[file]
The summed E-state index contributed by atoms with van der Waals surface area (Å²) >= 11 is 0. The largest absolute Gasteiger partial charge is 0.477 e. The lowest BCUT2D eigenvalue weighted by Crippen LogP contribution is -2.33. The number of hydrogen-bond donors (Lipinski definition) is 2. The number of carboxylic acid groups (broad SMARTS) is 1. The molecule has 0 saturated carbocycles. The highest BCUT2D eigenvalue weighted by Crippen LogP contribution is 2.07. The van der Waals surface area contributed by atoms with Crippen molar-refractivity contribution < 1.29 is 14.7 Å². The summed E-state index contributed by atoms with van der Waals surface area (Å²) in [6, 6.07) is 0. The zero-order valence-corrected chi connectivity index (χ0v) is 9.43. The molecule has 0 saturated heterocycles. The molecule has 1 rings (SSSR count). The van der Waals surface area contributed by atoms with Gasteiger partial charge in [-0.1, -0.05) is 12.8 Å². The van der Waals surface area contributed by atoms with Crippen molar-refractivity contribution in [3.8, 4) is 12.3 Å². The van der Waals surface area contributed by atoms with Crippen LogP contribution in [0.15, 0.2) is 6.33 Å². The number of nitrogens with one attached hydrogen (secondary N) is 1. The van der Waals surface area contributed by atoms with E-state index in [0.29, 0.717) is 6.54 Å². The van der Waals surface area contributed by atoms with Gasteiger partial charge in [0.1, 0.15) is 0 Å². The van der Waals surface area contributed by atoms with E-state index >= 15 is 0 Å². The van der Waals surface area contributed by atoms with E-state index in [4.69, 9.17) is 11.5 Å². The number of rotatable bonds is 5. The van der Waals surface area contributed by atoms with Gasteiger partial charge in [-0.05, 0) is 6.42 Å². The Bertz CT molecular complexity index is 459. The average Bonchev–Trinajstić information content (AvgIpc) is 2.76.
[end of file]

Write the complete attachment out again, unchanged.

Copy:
The summed E-state index contributed by atoms with van der Waals surface area (Å²) >= 11 is 0. The largest absolute Gasteiger partial charge is 0.477 e. The lowest BCUT2D eigenvalue weighted by Crippen LogP contribution is -2.33. The number of hydrogen-bond donors (Lipinski definition) is 2. The number of carboxylic acid groups (broad SMARTS) is 1. The molecule has 0 saturated carbocycles. The highest BCUT2D eigenvalue weighted by Crippen LogP contribution is 2.07. The van der Waals surface area contributed by atoms with Crippen molar-refractivity contribution < 1.29 is 14.7 Å². The summed E-state index contributed by atoms with van der Waals surface area (Å²) in [6, 6.07) is 0. The zero-order valence-corrected chi connectivity index (χ0v) is 9.43. The molecule has 0 saturated heterocycles. The molecule has 1 rings (SSSR count). The van der Waals surface area contributed by atoms with Gasteiger partial charge in [-0.1, -0.05) is 12.8 Å². The van der Waals surface area contributed by atoms with Crippen molar-refractivity contribution in [3.8, 4) is 12.3 Å². The van der Waals surface area contributed by atoms with Crippen LogP contribution in [0.15, 0.2) is 6.33 Å². The number of nitrogens with one attached hydrogen (secondary N) is 1. The van der Waals surface area contributed by atoms with E-state index in [0.29, 0.717) is 6.54 Å². The van der Waals surface area contributed by atoms with Gasteiger partial charge in [0.1, 0.15) is 0 Å². The van der Waals surface area contributed by atoms with E-state index >= 15 is 0 Å². The van der Waals surface area contributed by atoms with E-state index in [4.69, 9.17) is 11.5 Å². The number of rotatable bonds is 5. The van der Waals surface area contributed by atoms with Gasteiger partial charge in [-0.05, 0) is 6.42 Å². The Bertz CT molecular complexity index is 459. The average Bonchev–Trinajstić information content (AvgIpc) is 2.76.